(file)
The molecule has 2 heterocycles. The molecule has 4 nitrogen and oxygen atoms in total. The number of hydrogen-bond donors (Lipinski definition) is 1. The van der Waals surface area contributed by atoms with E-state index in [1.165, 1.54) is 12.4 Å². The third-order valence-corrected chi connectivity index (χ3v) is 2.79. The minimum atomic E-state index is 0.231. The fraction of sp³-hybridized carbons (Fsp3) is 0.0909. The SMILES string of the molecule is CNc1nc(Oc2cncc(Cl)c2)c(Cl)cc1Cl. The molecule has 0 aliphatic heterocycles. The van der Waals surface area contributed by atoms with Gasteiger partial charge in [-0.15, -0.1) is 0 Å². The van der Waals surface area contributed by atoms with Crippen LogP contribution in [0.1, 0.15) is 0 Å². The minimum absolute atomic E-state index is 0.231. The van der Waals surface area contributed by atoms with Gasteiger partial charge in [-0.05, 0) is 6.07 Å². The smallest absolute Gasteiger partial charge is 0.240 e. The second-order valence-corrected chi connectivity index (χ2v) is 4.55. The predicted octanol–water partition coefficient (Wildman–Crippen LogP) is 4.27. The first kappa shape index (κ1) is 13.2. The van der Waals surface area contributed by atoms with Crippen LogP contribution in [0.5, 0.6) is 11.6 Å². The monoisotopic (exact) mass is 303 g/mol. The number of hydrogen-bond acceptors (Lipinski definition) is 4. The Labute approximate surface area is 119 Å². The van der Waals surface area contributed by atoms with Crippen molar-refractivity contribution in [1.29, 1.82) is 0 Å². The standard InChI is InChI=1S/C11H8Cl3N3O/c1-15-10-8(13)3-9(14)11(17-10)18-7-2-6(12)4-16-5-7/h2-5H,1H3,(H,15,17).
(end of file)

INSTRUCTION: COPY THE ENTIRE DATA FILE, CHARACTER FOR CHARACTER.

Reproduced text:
The molecule has 2 heterocycles. The molecule has 4 nitrogen and oxygen atoms in total. The number of hydrogen-bond donors (Lipinski definition) is 1. The van der Waals surface area contributed by atoms with E-state index in [1.165, 1.54) is 12.4 Å². The third-order valence-corrected chi connectivity index (χ3v) is 2.79. The minimum atomic E-state index is 0.231. The fraction of sp³-hybridized carbons (Fsp3) is 0.0909. The SMILES string of the molecule is CNc1nc(Oc2cncc(Cl)c2)c(Cl)cc1Cl. The molecule has 0 aliphatic heterocycles. The van der Waals surface area contributed by atoms with Gasteiger partial charge in [-0.15, -0.1) is 0 Å². The van der Waals surface area contributed by atoms with Crippen LogP contribution in [0.1, 0.15) is 0 Å². The minimum absolute atomic E-state index is 0.231. The van der Waals surface area contributed by atoms with Gasteiger partial charge in [-0.05, 0) is 6.07 Å². The smallest absolute Gasteiger partial charge is 0.240 e. The second-order valence-corrected chi connectivity index (χ2v) is 4.55. The predicted octanol–water partition coefficient (Wildman–Crippen LogP) is 4.27. The first kappa shape index (κ1) is 13.2. The van der Waals surface area contributed by atoms with Crippen LogP contribution in [0.5, 0.6) is 11.6 Å². The monoisotopic (exact) mass is 303 g/mol. The number of hydrogen-bond acceptors (Lipinski definition) is 4. The Labute approximate surface area is 119 Å². The van der Waals surface area contributed by atoms with Crippen molar-refractivity contribution in [1.29, 1.82) is 0 Å². The standard InChI is InChI=1S/C11H8Cl3N3O/c1-15-10-8(13)3-9(14)11(17-10)18-7-2-6(12)4-16-5-7/h2-5H,1H3,(H,15,17).